13), in this case leading to GRAIL degradation.
IL-2R signaling down-regulates GRAIL, allowing CD4 T cell
An important function of TCR/CD3 engagement is up-regula-
tion of the IL-2R?-chain (CD25) to form the high-affinity het-
erotrimeric IL-2R (28). CD28 costimulation triggers CD4 T cell
production of the growth-promoting cytokine IL-2 (29, 30).
Thus, following full activation of CD4 T cells, in an autocrine
or paracrine fashion, IL-2 engages the high-affinity IL-2R and
uses STAT5 and Akt signaling to drive CD4 T cell proliferation
and differentiation (31–33). As the absence of CD28 costimu-
lation led to diminished IL-2 production and IL-2R signaling,
we investigated the role of IL-2 in modulating GRAIL expres-
sion. Blocking IL-2R engagement during mouse naive CD4 T
cell activation, using a neutralizing anti-IL-2 Ab, inhibited CD4
T cell proliferation (Fig. 4A) and blocked phosphorylation of
STAT5 and Akt (Fig. 4B). As Akt phosphorylation was defi-
cient in the absence of IL-2R signaling, we also observed di-
minished mTOR activity assessed by decreased phosphoryla-
tion of S6K1 and 4E-BP1 (Fig. 4C). This suggested as one
possibility that inhibition of IL-2R signaling might result in
maintenance of GRAIL expression that would inhibit CD4 T
cell proliferation. In support of this possibility, GRAIL expres-
sion was maintained following naive CD4 T cell activation in
the presence of anti-IL-2 (Fig. 4D). These data suggest that
during naive CD4 T cell activation, IL-2 production and IL-2R
engagement are necessary for GRAIL degradation.
mTOR inhibition prevents Otub1 protein expression and
maintains GRAIL, resulting in diminished cell proliferation
mTOR is a signal transduction kinase whose phosphorylation and
subsequent kinase activity promote both overall protein translation
and augment specific protein translation of a subset of mRNA (34).
mTOR phosphorylation depends on the input of growth factor sig-
nals received by the cell, and mTOR kinase activity can be mon-
itored by phosphorylation of S6K1 and 4E-BP1 (35). When T cells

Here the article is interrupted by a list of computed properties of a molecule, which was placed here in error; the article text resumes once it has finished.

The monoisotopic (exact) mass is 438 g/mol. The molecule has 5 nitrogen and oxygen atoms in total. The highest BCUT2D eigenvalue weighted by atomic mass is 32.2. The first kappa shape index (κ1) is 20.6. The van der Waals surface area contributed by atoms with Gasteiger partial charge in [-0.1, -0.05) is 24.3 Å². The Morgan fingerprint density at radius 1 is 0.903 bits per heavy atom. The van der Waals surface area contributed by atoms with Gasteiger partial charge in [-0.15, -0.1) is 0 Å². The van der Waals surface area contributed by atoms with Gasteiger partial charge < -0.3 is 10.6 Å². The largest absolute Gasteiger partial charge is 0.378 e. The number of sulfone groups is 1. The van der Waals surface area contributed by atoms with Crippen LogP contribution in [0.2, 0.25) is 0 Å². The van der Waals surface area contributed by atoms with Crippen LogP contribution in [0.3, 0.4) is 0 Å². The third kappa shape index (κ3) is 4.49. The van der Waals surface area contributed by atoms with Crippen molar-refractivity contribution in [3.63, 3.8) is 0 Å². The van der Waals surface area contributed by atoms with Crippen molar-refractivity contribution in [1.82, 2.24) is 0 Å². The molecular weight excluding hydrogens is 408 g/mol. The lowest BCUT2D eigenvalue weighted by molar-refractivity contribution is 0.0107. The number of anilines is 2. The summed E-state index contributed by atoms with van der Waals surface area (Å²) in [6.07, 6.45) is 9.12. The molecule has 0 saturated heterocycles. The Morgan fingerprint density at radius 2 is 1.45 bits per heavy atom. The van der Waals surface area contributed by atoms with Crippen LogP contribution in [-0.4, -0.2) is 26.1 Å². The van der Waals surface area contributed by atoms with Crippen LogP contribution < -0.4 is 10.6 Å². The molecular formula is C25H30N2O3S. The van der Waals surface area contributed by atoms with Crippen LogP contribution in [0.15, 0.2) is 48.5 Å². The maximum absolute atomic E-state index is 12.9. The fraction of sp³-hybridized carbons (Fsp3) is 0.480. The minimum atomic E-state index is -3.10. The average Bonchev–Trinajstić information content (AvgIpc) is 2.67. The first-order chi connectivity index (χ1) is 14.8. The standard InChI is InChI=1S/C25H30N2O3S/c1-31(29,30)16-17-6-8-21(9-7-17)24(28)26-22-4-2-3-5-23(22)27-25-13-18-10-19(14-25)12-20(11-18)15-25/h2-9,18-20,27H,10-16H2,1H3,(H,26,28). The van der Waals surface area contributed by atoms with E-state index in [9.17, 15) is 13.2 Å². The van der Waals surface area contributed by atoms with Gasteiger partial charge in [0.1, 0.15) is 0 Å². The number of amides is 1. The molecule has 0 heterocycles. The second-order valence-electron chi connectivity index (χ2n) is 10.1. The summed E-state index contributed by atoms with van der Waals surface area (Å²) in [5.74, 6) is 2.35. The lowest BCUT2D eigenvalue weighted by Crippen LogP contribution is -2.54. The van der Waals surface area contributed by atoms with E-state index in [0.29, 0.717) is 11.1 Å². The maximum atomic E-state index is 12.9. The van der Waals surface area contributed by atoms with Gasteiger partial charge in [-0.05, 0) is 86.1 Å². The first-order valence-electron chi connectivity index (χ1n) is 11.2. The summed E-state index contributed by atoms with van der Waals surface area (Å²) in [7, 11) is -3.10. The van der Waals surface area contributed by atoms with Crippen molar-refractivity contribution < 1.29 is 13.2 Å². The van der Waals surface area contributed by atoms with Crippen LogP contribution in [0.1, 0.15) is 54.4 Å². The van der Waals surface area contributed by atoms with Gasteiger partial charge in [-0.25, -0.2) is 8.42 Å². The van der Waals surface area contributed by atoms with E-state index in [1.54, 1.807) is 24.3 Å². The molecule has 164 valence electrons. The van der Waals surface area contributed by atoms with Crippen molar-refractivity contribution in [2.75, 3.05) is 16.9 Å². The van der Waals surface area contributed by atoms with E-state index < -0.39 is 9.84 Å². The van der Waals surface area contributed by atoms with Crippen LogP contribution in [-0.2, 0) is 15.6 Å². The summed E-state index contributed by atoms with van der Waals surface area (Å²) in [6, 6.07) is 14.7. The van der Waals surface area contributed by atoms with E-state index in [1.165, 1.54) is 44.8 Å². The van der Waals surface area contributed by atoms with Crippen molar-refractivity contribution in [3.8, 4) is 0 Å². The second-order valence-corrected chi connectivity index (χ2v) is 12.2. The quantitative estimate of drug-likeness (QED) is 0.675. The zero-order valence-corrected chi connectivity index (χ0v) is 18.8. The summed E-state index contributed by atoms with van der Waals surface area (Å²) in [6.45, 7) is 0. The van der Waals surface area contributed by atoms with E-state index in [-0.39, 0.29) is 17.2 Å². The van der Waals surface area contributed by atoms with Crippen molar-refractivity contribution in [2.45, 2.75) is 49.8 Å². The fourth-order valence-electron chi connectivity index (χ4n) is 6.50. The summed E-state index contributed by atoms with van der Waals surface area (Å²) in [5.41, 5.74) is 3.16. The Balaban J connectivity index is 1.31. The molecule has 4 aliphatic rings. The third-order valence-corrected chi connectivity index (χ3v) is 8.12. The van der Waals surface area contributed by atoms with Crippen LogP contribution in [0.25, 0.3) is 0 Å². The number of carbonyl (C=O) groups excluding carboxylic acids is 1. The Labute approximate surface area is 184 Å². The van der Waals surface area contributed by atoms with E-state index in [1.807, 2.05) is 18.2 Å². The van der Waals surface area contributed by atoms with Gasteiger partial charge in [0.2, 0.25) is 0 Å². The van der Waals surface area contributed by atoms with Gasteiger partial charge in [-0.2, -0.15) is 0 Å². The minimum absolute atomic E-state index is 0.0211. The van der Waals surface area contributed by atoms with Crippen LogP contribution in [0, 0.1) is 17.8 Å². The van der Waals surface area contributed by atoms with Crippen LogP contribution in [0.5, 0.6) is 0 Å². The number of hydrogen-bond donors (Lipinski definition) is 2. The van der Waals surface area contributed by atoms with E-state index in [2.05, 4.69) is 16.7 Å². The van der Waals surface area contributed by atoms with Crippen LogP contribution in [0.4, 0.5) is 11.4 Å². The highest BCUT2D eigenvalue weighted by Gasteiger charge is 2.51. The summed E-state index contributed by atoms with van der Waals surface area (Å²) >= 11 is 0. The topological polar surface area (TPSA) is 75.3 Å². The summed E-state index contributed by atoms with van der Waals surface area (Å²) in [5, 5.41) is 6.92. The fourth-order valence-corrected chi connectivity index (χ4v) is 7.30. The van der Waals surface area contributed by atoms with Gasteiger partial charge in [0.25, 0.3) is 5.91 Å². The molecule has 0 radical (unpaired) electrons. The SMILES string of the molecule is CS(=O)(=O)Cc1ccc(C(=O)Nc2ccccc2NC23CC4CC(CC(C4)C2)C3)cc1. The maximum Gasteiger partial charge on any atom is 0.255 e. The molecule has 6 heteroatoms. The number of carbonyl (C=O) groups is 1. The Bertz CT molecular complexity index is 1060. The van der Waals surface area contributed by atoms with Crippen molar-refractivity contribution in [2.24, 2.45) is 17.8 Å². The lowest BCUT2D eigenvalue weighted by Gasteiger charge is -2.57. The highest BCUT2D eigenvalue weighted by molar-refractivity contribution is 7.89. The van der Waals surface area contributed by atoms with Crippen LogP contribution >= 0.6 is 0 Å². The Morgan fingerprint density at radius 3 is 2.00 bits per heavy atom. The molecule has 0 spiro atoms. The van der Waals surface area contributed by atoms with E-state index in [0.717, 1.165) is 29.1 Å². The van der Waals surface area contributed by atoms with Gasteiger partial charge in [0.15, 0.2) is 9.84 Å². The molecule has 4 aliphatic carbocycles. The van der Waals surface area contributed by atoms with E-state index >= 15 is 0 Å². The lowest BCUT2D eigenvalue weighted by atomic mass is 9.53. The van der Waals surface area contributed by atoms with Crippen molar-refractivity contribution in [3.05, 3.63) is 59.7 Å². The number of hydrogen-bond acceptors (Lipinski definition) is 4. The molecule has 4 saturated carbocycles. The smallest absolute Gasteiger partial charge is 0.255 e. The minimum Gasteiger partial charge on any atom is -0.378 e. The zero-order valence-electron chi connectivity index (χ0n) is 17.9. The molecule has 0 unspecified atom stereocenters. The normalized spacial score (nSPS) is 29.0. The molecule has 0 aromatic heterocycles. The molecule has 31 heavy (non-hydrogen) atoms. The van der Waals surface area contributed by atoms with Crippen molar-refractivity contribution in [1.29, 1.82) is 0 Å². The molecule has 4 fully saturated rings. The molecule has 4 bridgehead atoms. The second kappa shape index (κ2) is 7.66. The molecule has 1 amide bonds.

are productively stimulated, mTOR is activated through phosphor-
ylation via a pathway involving phosphorylated Akt (36). Acti-
vated mTOR phosphorylates its targets S6K1 and 4E-BP1 (35).
mTOR activated through phosphorylation is involved in T cell
activation (37–40) and trafficking (41). Because CD28 costimula-
tion drives production of IL-2, and IL-2R engagement and signal-
ing are both important growth signals for CD4 T cells and activate
Akt and mTOR, we directly assessed the involvement of mTOR by
using the small molecule mTOR inhibitor, rapamycin. As ex-
pected, treatment with rapamycin during activation of mouse naive
tion. A, Proliferation assay of APC and peptide OVA (pOVA) stimulated
DO11 CD4 T cells isolated from naive DO11 CD28?/?(WT DO11) or
DO11 CD28?/?(CD28- DO11) mice. Error bars indicate SD of triplicates.
Measured as counts per minute. Data are representative of three experi-
ments with similar results. B, IL-2 ELISA of supernatants collected from
DO11 CD4 T cells as in A after 24 h of stimulation (APC/pOVA), mea-
sured as ng/ml (n.d., not detected). Error bars indicate SD of triplicates. C,
Phospho-STAT5 (Tyr694/699) and total STAT5 immunoblots of re-sorted
DO11 CD4 T cells as in A after 48 h of stimulation (APC/pOVA). Data are
representative of two experiments with similar results. D, GRAIL and
?-actin immunoblots of re-sorted DO11 CD4 T cells as in A after 48 h of
stimulation (APC/pOVA). Numbers below blots indicate relative densi-
tometry levels for GRAIL. Data are representative of two experiments with
CD28 costimulation is necessary for GRAIL down-regula-
assay of CD4 T cells isolated from naive BALB/c mice with (?) or without